You are currently viewing What the Hell Am I Even Talking About?

What the Hell Am I Even Talking About?

Before digging into any particular stories, I want to clarify more precisely the aim of this blog.

The broad-angle question I’m setting out to answer is this: Why is it that people in parts of the world, where people are reasonably well off, there are people who seek to withdraw support from their governments, stake out territorial claims, and start all over again? Do the various movements and causes which seek this goal share a common thread, or are they each unhappy in their own way? Do they each individually have a reasonable grievance against the governments they seek independence from or are they merely barking at the moon to no avail?

Rather than getting into a boring semantic exploration of what I mean by “separatist, autonomist, and secessionist movements in the rich-world,” readers will be better served by my outlining of just a few of the movements I hope to cover in the next few years. Here are just a few decent stories about a few of them that have popped up on my radar:

  1. Separatist movements in the United Kingdom: I’m interested in exploring the movements happening right now in Scotland and Wales for independence from the United Kingdom. I’m particularly interested in digging into some lesser-known voices within these movements.
  2. Quebec sovereignty movement: Having been to Quebec 20 years ago, I’ve been impressed by their independence streak for many years. Exploring the history of Parti Québécois, Bloc Québécois, and militants of an older generation from the Front de libération du Québec is going to be illuminating.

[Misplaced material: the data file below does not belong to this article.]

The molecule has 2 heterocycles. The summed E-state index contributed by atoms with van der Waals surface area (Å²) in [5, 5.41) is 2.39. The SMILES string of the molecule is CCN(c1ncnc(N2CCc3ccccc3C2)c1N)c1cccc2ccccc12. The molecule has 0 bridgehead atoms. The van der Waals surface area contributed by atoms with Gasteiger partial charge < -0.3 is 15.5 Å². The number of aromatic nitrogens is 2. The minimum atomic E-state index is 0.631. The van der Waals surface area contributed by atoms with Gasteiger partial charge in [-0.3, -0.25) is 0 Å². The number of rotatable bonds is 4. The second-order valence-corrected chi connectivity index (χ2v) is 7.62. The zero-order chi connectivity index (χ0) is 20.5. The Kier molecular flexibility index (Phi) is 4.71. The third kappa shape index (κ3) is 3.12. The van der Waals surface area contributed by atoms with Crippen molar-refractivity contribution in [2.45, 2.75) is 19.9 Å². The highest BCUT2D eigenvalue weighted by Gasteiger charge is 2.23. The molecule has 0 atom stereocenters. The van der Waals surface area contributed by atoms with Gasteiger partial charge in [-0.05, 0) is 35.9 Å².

3. Cascadia Bioregional Movement: Living here for 15 years, I’ve become quite familiar with some facets of the Cascadia movement. With its advocates leaning a little on the quirky and academic side of things, teasing out just how concrete their vision is will be a fun hike through the woods.
  4. The Republic of New Afrika: With its roots in Southern Black Communist separatism of the 1920s and getting a boost by Black nationalists in the 1960s and 1970s, the Republic of New Black Africa – seeking to establish a Black state separate from the United States in the territory of the present-day (Louisiana, Mississippi, Alabama, Georgia, and South Carolina – still has adherents. What they want and how they seek to achieve it are only a few fascinating aspects of this movement.
  5. Puerto Rican Independence from the United States: While talk among American Democrats is hot right now with calls for statehood for Puerto Rico, the movement to achieve complete independence for the island is still ongoing. Represented in its above-ground manifestations by political parties like the Puerto Rican Independence Party and Movimiento Victoria Ciudadana, this movement also has a more underground militant side represented by Ejército Popular Boricua or Los Macheteros.
  6. Basque Nationalism: There’s been a lot of hot news in Spain about the Catalan independence movement in recent years. Spain’s other significant separatist movement hasn’t gotten quite as much coverage of late, however. On the other side of the Iberian peninsula, the Basque independence movement may be kicking up again on Spain’s Northern coast. I’m hoping to dig into the origins of the conflict with Spain and ETA’s long campaign of separatist terrorism.

Exploring these, along with many other movements, is going the be an exciting adventure.

I hope you’ll enjoy it too.